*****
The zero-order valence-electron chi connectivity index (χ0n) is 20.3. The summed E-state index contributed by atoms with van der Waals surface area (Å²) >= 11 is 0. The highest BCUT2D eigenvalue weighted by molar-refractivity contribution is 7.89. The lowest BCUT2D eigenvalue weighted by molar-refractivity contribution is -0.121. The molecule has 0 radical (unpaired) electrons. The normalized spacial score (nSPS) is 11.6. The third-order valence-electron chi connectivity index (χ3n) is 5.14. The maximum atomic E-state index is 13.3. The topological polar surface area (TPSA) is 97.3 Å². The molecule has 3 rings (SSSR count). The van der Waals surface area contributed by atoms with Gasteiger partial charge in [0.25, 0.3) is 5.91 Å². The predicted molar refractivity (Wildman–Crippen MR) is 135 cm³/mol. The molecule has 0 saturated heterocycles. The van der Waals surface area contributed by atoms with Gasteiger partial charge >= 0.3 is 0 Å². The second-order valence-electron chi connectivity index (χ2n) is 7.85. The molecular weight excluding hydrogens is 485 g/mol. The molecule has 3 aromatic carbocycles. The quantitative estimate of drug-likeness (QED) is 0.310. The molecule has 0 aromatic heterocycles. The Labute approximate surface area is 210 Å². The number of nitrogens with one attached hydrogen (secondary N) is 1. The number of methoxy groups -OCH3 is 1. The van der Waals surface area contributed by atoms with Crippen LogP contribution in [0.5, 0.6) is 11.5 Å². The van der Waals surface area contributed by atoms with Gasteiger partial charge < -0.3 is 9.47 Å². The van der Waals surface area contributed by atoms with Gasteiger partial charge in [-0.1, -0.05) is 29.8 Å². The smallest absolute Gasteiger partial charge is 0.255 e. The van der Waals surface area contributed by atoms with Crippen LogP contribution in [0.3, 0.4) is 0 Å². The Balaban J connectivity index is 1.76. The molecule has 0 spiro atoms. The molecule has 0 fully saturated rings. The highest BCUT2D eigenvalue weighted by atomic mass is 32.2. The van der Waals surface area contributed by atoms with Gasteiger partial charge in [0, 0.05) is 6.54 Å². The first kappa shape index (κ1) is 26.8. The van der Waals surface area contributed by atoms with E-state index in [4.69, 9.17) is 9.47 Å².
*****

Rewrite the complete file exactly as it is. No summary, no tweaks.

The zero-order valence-electron chi connectivity index (χ0n) is 20.3. The summed E-state index contributed by atoms with van der Waals surface area (Å²) >= 11 is 0. The highest BCUT2D eigenvalue weighted by molar-refractivity contribution is 7.89. The lowest BCUT2D eigenvalue weighted by molar-refractivity contribution is -0.121. The molecule has 0 radical (unpaired) electrons. The normalized spacial score (nSPS) is 11.6. The third-order valence-electron chi connectivity index (χ3n) is 5.14. The maximum atomic E-state index is 13.3. The topological polar surface area (TPSA) is 97.3 Å². The molecule has 3 rings (SSSR count). The van der Waals surface area contributed by atoms with Gasteiger partial charge in [0.25, 0.3) is 5.91 Å². The predicted molar refractivity (Wildman–Crippen MR) is 135 cm³/mol. The molecule has 0 saturated heterocycles. The van der Waals surface area contributed by atoms with Gasteiger partial charge >= 0.3 is 0 Å². The second-order valence-electron chi connectivity index (χ2n) is 7.85. The molecular weight excluding hydrogens is 485 g/mol. The molecule has 3 aromatic carbocycles. The quantitative estimate of drug-likeness (QED) is 0.310. The molecule has 0 aromatic heterocycles. The Labute approximate surface area is 210 Å². The number of nitrogens with one attached hydrogen (secondary N) is 1. The number of methoxy groups -OCH3 is 1. The van der Waals surface area contributed by atoms with Crippen LogP contribution in [0.5, 0.6) is 11.5 Å². The van der Waals surface area contributed by atoms with Gasteiger partial charge < -0.3 is 9.47 Å². The van der Waals surface area contributed by atoms with Gasteiger partial charge in [-0.1, -0.05) is 29.8 Å². The smallest absolute Gasteiger partial charge is 0.255 e. The van der Waals surface area contributed by atoms with Crippen LogP contribution in [0.3, 0.4) is 0 Å². The Balaban J connectivity index is 1.76. The molecule has 0 spiro atoms. The molecule has 0 fully saturated rings. The highest BCUT2D eigenvalue weighted by atomic mass is 32.2. The van der Waals surface area contributed by atoms with Gasteiger partial charge in [0, 0.05) is 6.54 Å². The first kappa shape index (κ1) is 26.8. The van der Waals surface area contributed by atoms with E-state index in [4.69, 9.17) is 9.47 Å².